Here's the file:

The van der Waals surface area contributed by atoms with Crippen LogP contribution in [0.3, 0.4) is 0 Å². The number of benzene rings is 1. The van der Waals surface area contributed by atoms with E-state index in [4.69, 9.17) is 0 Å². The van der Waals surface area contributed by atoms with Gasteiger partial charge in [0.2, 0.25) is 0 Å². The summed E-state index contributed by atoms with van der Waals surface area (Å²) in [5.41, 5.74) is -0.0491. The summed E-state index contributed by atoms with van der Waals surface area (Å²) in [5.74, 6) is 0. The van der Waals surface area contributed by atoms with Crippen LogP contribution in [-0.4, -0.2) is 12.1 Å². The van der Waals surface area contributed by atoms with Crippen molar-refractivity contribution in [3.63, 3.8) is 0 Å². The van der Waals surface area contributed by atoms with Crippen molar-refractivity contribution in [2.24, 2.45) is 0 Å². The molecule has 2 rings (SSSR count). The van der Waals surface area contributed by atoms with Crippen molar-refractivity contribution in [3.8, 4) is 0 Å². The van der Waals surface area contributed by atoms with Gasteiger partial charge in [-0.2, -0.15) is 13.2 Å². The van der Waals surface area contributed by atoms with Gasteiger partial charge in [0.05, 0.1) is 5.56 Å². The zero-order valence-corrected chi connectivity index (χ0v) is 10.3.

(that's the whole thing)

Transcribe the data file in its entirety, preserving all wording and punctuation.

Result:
The van der Waals surface area contributed by atoms with Crippen LogP contribution in [0.3, 0.4) is 0 Å². The number of benzene rings is 1. The van der Waals surface area contributed by atoms with E-state index in [4.69, 9.17) is 0 Å². The van der Waals surface area contributed by atoms with Gasteiger partial charge in [0.2, 0.25) is 0 Å². The summed E-state index contributed by atoms with van der Waals surface area (Å²) in [5.41, 5.74) is -0.0491. The summed E-state index contributed by atoms with van der Waals surface area (Å²) in [5.74, 6) is 0. The van der Waals surface area contributed by atoms with Crippen LogP contribution in [-0.4, -0.2) is 12.1 Å². The van der Waals surface area contributed by atoms with Crippen molar-refractivity contribution in [3.63, 3.8) is 0 Å². The van der Waals surface area contributed by atoms with Crippen molar-refractivity contribution in [2.24, 2.45) is 0 Å². The molecule has 2 rings (SSSR count). The van der Waals surface area contributed by atoms with Crippen molar-refractivity contribution in [3.8, 4) is 0 Å². The van der Waals surface area contributed by atoms with Gasteiger partial charge in [-0.2, -0.15) is 13.2 Å². The van der Waals surface area contributed by atoms with Gasteiger partial charge in [0.05, 0.1) is 5.56 Å². The zero-order valence-corrected chi connectivity index (χ0v) is 10.3.